The Debate

A Week of False Ballistic Missile Alerts: From Japan to Hawaii

What should we make of two disconcerting mistakes in Japan and Hawaii?

A Week of False Ballistic Missile Alerts: From Japan to Hawaii
Credit: Pixabay/ niekverlaan

It’s been a bad few days for cell phone alerts concerning ballistic missile launches. After an erroneous alert went to out residents of the U.S. state of Hawaii on Saturday — to their smartphones, radios, and televisions — that a ballistic missile was incoming, Japan’s state-run NHK broadcaster also sent out its own erroneous alert.

Mistakes like this shouldn’t occur, but they inevitably do, because humans and human-managed systems are prone to failure. NHK, however, succeeded where the Hawaii Emergency Management Agency failed: it issued a correction within five minutes instead of 38 minutes, sparing Japanese residents who’d been unfortunate enough to see the alert some panic. (The NHK alert was more than a news alert gone awry; it referenced Japan’s state-run J-Alert system, which covers everything from missile threats to tsunamis and earthquakes.)

On Saturday, hours after the alert was issued in Hawaii, I explored the ramifications for The Atlantic. As I wrote then, these types of false alerts can seriously reduce public faith in authorities that should otherwise command a high degree of trust. When the next North Korean ballistic missile flies over Japan or when North Korea potentially carries out a test into the Pacific Ocean, will residents of Japan and Hawaii take alerts seriously?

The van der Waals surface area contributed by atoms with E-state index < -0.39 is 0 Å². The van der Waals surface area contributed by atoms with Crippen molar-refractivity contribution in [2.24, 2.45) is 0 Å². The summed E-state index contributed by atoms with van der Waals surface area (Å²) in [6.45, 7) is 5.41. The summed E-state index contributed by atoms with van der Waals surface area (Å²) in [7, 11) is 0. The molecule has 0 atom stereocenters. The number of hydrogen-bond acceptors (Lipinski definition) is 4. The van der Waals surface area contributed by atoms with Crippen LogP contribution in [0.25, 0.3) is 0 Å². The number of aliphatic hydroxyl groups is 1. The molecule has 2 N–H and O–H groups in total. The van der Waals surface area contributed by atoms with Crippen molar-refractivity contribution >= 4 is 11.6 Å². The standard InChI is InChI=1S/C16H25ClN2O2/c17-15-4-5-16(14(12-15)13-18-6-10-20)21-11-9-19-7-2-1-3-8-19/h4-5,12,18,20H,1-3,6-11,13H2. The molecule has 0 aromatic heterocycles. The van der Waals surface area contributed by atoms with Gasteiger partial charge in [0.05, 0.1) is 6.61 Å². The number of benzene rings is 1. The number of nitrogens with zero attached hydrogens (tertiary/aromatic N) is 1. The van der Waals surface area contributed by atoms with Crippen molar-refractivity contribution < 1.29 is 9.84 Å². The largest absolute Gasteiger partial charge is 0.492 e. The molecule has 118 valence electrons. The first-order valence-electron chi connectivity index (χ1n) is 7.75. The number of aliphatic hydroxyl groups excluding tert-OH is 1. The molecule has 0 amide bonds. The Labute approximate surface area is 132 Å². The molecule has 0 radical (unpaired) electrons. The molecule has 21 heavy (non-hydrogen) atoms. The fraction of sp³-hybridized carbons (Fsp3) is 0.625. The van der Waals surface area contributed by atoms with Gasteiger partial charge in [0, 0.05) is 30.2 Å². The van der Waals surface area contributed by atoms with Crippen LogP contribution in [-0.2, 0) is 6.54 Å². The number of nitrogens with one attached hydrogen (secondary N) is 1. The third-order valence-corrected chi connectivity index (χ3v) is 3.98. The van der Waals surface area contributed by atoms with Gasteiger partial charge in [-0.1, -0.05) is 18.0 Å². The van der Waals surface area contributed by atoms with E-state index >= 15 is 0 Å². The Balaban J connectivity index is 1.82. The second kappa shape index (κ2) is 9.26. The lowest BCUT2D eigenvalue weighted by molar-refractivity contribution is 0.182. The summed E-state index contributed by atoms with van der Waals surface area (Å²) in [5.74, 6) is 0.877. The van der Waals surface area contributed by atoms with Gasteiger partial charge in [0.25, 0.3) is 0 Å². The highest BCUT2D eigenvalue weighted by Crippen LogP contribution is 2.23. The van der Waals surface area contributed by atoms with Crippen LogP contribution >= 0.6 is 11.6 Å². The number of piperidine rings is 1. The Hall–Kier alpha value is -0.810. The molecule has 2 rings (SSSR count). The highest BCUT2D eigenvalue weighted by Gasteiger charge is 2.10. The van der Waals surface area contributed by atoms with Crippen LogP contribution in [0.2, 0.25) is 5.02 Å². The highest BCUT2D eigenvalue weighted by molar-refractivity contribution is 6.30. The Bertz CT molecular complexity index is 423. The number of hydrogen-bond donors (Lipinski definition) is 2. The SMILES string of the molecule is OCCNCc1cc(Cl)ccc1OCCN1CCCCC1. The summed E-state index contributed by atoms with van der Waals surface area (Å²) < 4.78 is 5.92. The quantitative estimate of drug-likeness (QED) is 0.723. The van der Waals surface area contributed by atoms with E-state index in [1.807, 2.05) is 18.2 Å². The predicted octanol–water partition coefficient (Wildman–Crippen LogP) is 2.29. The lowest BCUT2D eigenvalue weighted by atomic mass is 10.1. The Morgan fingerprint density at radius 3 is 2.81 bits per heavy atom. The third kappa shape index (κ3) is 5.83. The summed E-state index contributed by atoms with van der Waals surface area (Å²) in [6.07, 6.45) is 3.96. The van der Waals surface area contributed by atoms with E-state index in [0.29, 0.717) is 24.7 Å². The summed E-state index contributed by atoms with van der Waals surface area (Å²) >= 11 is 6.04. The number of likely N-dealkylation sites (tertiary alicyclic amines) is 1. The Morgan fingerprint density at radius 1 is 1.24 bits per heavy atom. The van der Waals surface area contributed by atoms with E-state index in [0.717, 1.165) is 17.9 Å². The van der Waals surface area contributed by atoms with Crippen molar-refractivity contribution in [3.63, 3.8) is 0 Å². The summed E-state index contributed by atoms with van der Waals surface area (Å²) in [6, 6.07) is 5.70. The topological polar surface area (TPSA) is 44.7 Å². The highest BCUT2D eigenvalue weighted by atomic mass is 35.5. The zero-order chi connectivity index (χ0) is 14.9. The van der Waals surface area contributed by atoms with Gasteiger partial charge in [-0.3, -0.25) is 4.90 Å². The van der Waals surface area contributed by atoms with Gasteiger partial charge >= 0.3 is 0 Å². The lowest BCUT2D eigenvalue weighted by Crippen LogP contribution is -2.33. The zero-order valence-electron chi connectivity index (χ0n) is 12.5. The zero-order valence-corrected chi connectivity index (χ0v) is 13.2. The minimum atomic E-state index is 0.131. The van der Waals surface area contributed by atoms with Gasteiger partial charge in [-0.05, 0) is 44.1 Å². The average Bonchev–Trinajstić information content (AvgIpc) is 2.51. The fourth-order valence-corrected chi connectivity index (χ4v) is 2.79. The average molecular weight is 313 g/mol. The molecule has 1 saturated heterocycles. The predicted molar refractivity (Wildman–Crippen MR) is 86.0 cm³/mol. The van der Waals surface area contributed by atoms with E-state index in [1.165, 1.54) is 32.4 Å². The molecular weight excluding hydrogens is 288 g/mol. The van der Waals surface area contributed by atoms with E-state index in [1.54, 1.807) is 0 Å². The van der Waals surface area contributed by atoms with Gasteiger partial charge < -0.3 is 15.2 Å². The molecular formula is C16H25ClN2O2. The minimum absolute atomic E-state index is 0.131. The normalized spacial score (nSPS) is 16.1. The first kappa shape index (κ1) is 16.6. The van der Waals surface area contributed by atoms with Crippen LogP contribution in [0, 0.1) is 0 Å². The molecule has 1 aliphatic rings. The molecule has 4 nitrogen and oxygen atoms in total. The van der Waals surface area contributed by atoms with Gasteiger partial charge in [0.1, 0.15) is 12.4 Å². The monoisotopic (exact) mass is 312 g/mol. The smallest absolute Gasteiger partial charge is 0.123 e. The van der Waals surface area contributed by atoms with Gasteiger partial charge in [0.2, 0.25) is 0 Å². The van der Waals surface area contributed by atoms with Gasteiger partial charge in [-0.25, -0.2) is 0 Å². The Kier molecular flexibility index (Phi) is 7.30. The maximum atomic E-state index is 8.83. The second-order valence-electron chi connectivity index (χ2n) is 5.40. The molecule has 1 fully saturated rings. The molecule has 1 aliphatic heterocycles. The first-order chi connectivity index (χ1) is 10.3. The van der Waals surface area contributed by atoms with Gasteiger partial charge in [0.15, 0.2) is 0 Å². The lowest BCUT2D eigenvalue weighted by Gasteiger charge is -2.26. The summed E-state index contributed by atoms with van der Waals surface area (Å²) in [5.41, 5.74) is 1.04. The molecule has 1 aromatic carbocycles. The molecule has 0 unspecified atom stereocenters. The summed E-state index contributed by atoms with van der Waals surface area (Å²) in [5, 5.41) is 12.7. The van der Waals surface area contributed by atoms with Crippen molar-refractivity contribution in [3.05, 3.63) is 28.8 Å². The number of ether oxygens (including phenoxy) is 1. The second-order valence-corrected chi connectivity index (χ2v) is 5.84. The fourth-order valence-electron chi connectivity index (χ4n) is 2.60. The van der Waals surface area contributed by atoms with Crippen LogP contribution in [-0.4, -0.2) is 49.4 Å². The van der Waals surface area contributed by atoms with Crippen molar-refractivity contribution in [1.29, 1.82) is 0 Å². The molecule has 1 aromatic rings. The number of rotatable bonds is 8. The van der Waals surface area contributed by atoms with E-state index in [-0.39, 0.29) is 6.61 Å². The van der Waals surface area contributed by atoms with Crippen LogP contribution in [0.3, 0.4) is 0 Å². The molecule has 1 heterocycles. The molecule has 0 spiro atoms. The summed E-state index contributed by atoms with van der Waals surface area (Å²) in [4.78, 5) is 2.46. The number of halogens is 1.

That said, I want to revisit an element of the Hawaii incident that merits some consideration. All things considered, the false alert going out as the result of careless human error (compounded by atrocious government software interface design) was the best possible explanation for what was a terribly unfortunate error. No external attacker was able to penetrate the system and issue a false alert, which is a relief.

The nightmare scenario, as I discuss in The Atlantic, is what many so-called “near misses” during the Cold War and even after the Cold War were made of: sensor errors. The United States is fortunate to operate a highly sophisticated network of sea-, ground-, air-, and space-based sensors to provide early warning of an incoming ballistic missile to most of the North American continent, but failures have been known to occur. That nothing of the sort occurred in the case of Hawaii bears underlining: this was entirely due to human error and poor software interface design at a state-level emergency management agency.

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There’s a crisis stability angle to this entire incident too. I recommend reading Max Fisher at the New York Times on how Saturday’s confusion may have been read in North Korea: “Had the turmoil unfolded during a major crisis or period of heightened threats, North Korean leaders could have misread the Hawaiian warning as cover for an attack, much as the Soviets had done in 1983.”